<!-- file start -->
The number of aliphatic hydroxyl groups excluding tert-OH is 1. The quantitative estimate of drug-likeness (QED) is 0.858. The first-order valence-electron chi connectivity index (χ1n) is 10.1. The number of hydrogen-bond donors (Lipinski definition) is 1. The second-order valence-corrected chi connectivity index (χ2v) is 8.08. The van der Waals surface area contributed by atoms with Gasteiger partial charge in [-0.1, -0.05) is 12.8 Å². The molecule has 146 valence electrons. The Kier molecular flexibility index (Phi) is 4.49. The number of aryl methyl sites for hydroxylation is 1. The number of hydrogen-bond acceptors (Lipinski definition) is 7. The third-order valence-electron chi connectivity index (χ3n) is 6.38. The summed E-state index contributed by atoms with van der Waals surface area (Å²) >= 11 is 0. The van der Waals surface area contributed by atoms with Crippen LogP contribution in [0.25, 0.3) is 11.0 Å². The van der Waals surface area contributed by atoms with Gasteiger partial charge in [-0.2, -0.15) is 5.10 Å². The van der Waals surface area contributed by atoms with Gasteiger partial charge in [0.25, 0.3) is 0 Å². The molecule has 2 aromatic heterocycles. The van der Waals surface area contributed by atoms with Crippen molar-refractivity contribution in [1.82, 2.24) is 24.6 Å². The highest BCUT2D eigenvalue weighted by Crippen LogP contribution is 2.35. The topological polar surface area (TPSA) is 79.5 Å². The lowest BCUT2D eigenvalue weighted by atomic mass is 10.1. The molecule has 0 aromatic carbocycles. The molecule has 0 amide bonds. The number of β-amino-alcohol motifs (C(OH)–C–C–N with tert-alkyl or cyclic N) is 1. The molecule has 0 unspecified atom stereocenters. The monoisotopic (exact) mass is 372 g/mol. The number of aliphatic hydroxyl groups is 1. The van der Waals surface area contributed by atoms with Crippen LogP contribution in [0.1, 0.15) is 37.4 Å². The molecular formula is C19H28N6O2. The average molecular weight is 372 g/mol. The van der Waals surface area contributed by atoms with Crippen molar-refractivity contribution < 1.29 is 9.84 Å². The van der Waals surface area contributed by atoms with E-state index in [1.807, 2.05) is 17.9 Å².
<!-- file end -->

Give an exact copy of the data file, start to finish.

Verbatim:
The number of aliphatic hydroxyl groups excluding tert-OH is 1. The quantitative estimate of drug-likeness (QED) is 0.858. The first-order valence-electron chi connectivity index (χ1n) is 10.1. The number of hydrogen-bond donors (Lipinski definition) is 1. The second-order valence-corrected chi connectivity index (χ2v) is 8.08. The van der Waals surface area contributed by atoms with Gasteiger partial charge in [-0.1, -0.05) is 12.8 Å². The molecule has 146 valence electrons. The Kier molecular flexibility index (Phi) is 4.49. The number of aryl methyl sites for hydroxylation is 1. The number of hydrogen-bond acceptors (Lipinski definition) is 7. The third-order valence-electron chi connectivity index (χ3n) is 6.38. The summed E-state index contributed by atoms with van der Waals surface area (Å²) >= 11 is 0. The van der Waals surface area contributed by atoms with Crippen LogP contribution in [0.25, 0.3) is 11.0 Å². The van der Waals surface area contributed by atoms with Gasteiger partial charge in [-0.2, -0.15) is 5.10 Å². The van der Waals surface area contributed by atoms with Gasteiger partial charge in [0.25, 0.3) is 0 Å². The molecule has 2 aromatic heterocycles. The van der Waals surface area contributed by atoms with Crippen molar-refractivity contribution in [1.82, 2.24) is 24.6 Å². The highest BCUT2D eigenvalue weighted by Crippen LogP contribution is 2.35. The topological polar surface area (TPSA) is 79.5 Å². The lowest BCUT2D eigenvalue weighted by atomic mass is 10.1. The molecule has 0 aromatic carbocycles. The molecule has 0 amide bonds. The number of β-amino-alcohol motifs (C(OH)–C–C–N with tert-alkyl or cyclic N) is 1. The molecule has 0 unspecified atom stereocenters. The monoisotopic (exact) mass is 372 g/mol. The number of aliphatic hydroxyl groups is 1. The van der Waals surface area contributed by atoms with Crippen LogP contribution in [0.1, 0.15) is 37.4 Å². The molecular formula is C19H28N6O2. The average molecular weight is 372 g/mol. The van der Waals surface area contributed by atoms with Crippen molar-refractivity contribution < 1.29 is 9.84 Å². The van der Waals surface area contributed by atoms with E-state index in [1.807, 2.05) is 17.9 Å².